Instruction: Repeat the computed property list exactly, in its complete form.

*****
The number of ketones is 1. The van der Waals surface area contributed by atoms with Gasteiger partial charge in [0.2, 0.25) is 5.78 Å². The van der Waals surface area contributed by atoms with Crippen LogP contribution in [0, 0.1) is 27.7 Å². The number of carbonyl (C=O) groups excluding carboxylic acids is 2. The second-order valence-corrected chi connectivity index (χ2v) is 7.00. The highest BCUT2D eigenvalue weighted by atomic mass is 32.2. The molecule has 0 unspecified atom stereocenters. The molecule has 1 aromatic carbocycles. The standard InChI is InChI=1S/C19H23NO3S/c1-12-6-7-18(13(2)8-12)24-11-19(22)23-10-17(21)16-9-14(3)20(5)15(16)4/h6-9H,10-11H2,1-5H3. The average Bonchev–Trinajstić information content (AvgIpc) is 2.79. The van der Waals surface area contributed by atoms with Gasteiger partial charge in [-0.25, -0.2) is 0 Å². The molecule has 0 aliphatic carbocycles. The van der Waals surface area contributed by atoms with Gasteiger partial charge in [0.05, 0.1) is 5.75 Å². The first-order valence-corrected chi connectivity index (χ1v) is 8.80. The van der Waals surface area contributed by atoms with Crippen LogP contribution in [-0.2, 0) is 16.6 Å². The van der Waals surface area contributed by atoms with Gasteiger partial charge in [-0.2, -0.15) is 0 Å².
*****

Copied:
The number of ketones is 1. The van der Waals surface area contributed by atoms with Gasteiger partial charge in [0.2, 0.25) is 5.78 Å². The van der Waals surface area contributed by atoms with Crippen LogP contribution in [0, 0.1) is 27.7 Å². The number of carbonyl (C=O) groups excluding carboxylic acids is 2. The second-order valence-corrected chi connectivity index (χ2v) is 7.00. The highest BCUT2D eigenvalue weighted by atomic mass is 32.2. The molecule has 0 unspecified atom stereocenters. The molecule has 1 aromatic carbocycles. The standard InChI is InChI=1S/C19H23NO3S/c1-12-6-7-18(13(2)8-12)24-11-19(22)23-10-17(21)16-9-14(3)20(5)15(16)4/h6-9H,10-11H2,1-5H3. The average Bonchev–Trinajstić information content (AvgIpc) is 2.79. The van der Waals surface area contributed by atoms with Gasteiger partial charge in [-0.25, -0.2) is 0 Å². The molecule has 0 aliphatic carbocycles. The van der Waals surface area contributed by atoms with Gasteiger partial charge in [0.05, 0.1) is 5.75 Å². The first-order valence-corrected chi connectivity index (χ1v) is 8.80. The van der Waals surface area contributed by atoms with Crippen LogP contribution in [-0.2, 0) is 16.6 Å². The van der Waals surface area contributed by atoms with Gasteiger partial charge in [-0.2, -0.15) is 0 Å².